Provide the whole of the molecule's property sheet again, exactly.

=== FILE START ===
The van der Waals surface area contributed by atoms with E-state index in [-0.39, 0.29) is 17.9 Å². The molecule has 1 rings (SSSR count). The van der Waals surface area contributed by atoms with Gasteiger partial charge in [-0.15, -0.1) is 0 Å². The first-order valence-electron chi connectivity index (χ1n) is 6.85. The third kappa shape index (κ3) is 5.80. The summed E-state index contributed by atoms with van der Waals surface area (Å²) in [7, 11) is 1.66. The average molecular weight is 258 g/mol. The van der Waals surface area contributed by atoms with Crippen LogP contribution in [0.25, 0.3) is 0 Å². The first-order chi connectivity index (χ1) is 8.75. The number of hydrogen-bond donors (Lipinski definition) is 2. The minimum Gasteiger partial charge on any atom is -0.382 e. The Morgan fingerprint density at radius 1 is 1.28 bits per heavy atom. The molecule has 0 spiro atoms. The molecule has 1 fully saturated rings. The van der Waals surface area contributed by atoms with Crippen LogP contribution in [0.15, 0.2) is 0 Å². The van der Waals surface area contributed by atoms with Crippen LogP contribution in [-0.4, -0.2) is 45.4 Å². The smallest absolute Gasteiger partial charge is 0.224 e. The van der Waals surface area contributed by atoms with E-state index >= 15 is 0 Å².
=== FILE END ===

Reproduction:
The van der Waals surface area contributed by atoms with E-state index in [-0.39, 0.29) is 17.9 Å². The molecule has 1 rings (SSSR count). The van der Waals surface area contributed by atoms with Gasteiger partial charge in [-0.15, -0.1) is 0 Å². The first-order valence-electron chi connectivity index (χ1n) is 6.85. The third kappa shape index (κ3) is 5.80. The summed E-state index contributed by atoms with van der Waals surface area (Å²) in [7, 11) is 1.66. The average molecular weight is 258 g/mol. The van der Waals surface area contributed by atoms with Crippen LogP contribution in [0.25, 0.3) is 0 Å². The first-order chi connectivity index (χ1) is 8.75. The number of hydrogen-bond donors (Lipinski definition) is 2. The minimum Gasteiger partial charge on any atom is -0.382 e. The Morgan fingerprint density at radius 1 is 1.28 bits per heavy atom. The molecule has 0 spiro atoms. The molecule has 1 fully saturated rings. The van der Waals surface area contributed by atoms with Crippen LogP contribution in [0.15, 0.2) is 0 Å². The van der Waals surface area contributed by atoms with Crippen LogP contribution in [-0.4, -0.2) is 45.4 Å². The smallest absolute Gasteiger partial charge is 0.224 e. The van der Waals surface area contributed by atoms with E-state index >= 15 is 0 Å².